Brazil, Chile and Spain have challenged a US decision to use and expand military bases in Colombia, saying they fear heightened tensions in Latin America.
President Luiz Inacio Lula da Silva of Brazil and Michelle Bachelet of Chile said in Sao Paulo they would put the issue before an August 10 meeting of the South American Defense Council in Ecuador.
Spain’s foreign minister, Miguel Angel Moratinos, and his Brazilian counterpart, Celso Amorim, simultaneously told reporters in Brasilia that they would demand explanations from Washington over the bases.
The Colombian government’s announcement on July 15 that three of its military air bases were to be used by the United States as part of joint anti-drug operations has ignited concerns and anger among Colombia’s neighbors.
Venezuela and its ally Ecuador have also warned that the move could aggravate already deep tensions with Colombia.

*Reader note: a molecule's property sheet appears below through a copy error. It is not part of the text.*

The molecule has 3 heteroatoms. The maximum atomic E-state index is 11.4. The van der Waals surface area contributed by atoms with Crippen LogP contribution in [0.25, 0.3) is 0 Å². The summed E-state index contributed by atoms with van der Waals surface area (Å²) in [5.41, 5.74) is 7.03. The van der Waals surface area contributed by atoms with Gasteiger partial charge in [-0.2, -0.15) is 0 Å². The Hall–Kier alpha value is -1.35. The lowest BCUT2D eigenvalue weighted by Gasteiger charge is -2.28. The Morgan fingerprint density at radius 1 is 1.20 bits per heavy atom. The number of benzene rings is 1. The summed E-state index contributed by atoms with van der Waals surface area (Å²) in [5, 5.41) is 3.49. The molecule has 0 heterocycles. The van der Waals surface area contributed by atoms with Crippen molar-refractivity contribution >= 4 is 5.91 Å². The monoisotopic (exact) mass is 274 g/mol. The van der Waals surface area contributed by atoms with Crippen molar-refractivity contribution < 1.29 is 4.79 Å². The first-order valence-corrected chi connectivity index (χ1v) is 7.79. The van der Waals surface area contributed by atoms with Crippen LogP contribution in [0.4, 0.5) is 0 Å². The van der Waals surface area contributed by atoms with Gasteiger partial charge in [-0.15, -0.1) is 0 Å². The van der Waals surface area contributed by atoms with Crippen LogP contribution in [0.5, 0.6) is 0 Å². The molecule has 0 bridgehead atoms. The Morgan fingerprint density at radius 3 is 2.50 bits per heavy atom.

The two countries almost went to war last year against Colombia over a raid its army made into Ecuador to destroy a FARC rebel camp.
Venezuela’s fiercely anti-US president, Hugo Chavez, said he viewed the bases as a sign that a ‘Yankee military force’ was preparing to invade his country from Colombia.
Chavez this week signed deals with Russia reinforcing military ties that have already seen him acquire new tanks, combat helicopters and fighter jets.
He also on Tuesday froze diplomatic ties with Colombia over allegations from Bogota that weapons Venezuela bought from Sweden in the 19